Microbial respiration (MR) of biofilms colonising leaf material was greater in the hyporheic zone than surface patches of gravel bars, but there were no differences between surface and hyporheic patches for pools and riffles during this incubation period (Fig. 2). Rates of MR on artificial cellulose substrates were significantly greater in the hyporheic zone compared to surface patches of gravel bars and riffles, but not pools, in all three incubations periods (Fig. 2). Rates of MR were not significantly different among artificial cellulose substrates and eucalypt leaves on all channel units in the hyporheic zone (pools, P = 0.9; riffles, P = 0.09; gravel bars, P = 0.55) and also in surface patches of riffles (P = 0.4) and pools (P = 0.9). However, rates of MR were greater on eucalypt leaves than artificial cellulose substrates in surface patches of gravel bars (P = 0.02).

Figure 2
Figure 2

Box-whisker plots showing variation in rates of microbial respiration (MR) measured on (a) eucalypt leaves and (b) cellulose substrates incubated in surface and hyporheic patches of the dominant channel units of intermittent streams (gravel bars, pools, and riffles) in south-eastern Queensland. MR is represented per milligram of O2 consumed per gram of substrate ash-free dry-mass (AFDM) per hour. The lines at the top, middle and bottom of each box represent the 75th percentile, median and 25th percentile of values, respectively. Vertical bars (whiskers) represent minimum and maximum values excluding outliers (solid dots), mean values are represented by hollow squares and individual observations as hollow circles. An asterisk indicates significant differences among surface and hyporheic samples with **P < 0.01 or ***P < 0.001 (determined using linear mixed-effect models – see ‘Statistical analyses’ section).

Influence of substrate saturation and water temperature on organic C processing

Leaf litter % mass loss (P < 0.0001, n = 469) and CTSL (P < 0.0001, n = 381) were greater in surface patches subject to more saturated conditions (Fig. 3). Each increase in the substrate moisture category (i.e. from category 1 to 2) led to a 5% increase in % leaf mass loss over the incubation period, with 52% more litter processing in the wettest moisture category (category 6) than in the driest moisture category (category 1). For cotton strips, each increase in substrate moisture category led to an 8% increase in tensile-strength loss over the incubation period, with CTSL in the wettest moisture category (category 6) 315% greater, on average, than in the driest moisture category (category 1). Neither leaf litter % mass loss (P = 0.22, n = 317) nor CTSL (P = 0.89, n = 228) were significantly related to variation in substrate moisture in the hyporheic zone. Rates of MR on leaf (P = 0.0003, n = 34) and cellulose substrates (P < 0.0001, n = 148) were greater in more saturated surface patches, but showed no relationship with substrate moisture on either leaf (P = 0.11, n = 34) or cellulose substrates (P = 0.35, n = 99) in the hyporheic zone. The % leaf-mass loss, of leaf litter bags saturated for the entire incubation period, was not correlated with mean (R 2 = 0.00, P = 0.6, n = 52), median (R 2 = 0.01, P = 0.3, n = 52) or the CV (R 2 = 0.04, P = 0.2, n = 52) of water temperature, but showed a weak, positive correlation with the minimum recorded water temperature (R 2 = 0.15, P = 0.004, n = 52) (Supplementary Fig. S3). Similar patterns were observed for leaf decay rate.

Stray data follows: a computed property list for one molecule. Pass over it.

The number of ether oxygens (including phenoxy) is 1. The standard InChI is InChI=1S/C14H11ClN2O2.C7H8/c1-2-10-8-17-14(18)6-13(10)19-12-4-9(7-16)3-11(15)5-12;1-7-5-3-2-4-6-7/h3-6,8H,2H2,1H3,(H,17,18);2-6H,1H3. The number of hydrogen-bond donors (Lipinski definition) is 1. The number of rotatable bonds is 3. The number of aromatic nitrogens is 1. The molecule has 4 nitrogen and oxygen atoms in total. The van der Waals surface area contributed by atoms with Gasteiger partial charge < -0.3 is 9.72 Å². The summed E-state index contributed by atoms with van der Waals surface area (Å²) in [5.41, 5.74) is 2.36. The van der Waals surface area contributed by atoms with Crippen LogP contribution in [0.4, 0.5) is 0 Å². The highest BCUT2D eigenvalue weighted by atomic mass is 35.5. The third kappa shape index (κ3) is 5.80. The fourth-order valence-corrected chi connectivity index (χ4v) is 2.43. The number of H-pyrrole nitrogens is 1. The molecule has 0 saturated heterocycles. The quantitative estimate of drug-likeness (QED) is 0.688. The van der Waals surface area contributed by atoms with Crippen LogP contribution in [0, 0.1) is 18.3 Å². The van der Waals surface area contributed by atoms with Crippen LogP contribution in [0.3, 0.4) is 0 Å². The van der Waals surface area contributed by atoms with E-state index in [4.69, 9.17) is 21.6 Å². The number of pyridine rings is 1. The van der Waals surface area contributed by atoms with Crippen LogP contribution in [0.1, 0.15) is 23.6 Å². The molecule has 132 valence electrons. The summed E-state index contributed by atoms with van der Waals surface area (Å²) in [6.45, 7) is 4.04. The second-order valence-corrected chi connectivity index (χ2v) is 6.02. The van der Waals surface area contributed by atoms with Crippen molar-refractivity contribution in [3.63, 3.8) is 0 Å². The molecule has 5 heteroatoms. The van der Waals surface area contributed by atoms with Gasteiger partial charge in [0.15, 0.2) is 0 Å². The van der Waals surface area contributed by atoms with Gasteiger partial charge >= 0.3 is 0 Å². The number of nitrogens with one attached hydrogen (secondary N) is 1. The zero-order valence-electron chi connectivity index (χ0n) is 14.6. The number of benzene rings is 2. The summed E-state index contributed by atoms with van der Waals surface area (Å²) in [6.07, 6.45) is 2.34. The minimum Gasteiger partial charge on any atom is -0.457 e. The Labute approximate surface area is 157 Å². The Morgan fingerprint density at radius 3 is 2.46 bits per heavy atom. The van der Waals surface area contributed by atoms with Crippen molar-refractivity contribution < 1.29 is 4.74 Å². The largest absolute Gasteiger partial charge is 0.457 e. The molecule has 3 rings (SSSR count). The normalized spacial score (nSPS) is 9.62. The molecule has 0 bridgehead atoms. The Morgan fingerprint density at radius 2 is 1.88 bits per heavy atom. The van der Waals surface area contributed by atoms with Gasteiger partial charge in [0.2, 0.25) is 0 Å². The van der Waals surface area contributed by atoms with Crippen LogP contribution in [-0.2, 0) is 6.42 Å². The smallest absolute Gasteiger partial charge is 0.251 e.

Figure 3
Figure 3

Box-whisker plots displaying variation in surface values for (a) % leaf mass loss and (b) cotton tensile strength loss (CTSL; kilogram-force or kgf) in six categories of substrate moisture status. Moisture status categories: dry-dry = 1; dry-moist = 2; moist-dry = 2; dry-saturated = 3; saturated-dry = 3; moist-moist = 4; moist-wet = 5; wet-moist = 5; wet-wet = 6. Greater CTSL values represent more cellulose decomposition than values closer to zero. The lines at the top, middle and bottom of each box represent the 75th percentile, median and 25th percentile of values, respectively. Vertical bars (whiskers) represent minimum and maximum values excluding outliers (solid dots), mean values are represented by hollow squares and individual observations as hollow circles.

Discussion

The breakdown of organic C is a fundamental ecosystem process in streams and rivers that can influence the C dynamics of the landscapes they drain3,4,5. Organic C processing in the hyporheic zone of our intermittent study streams was consistently higher than in paired surface patches, even when surface flow ceased. Most notably, rates of cotton processing were 840% greater in the hyporheic zone of gravel bars compared to paired surface patches in one study region. Furthermore, rates of biofilm MR on leaf and cellulose substrates in the hyporheic zone were greater than, or similar to, surface patches of gravel bars, riffles, and pools. Overall, the findings generally confirm our hypothesis of greater rates of organic C processing in the hyporheic zone compared to surface patches, and suggest that the hyporheic zone of gravel-dominated intermittent streams may be considered an ecosystem control point in the landscape for particulate organic C processes. Given that intermittent streams are widespread4, and their prevalence is expected to increase over the next century6,7, failure to account for C processes in the hyporheic zone of many intermittent streams may lead to an underestimation of their local ecological significance and collective contribution to landscape C processing.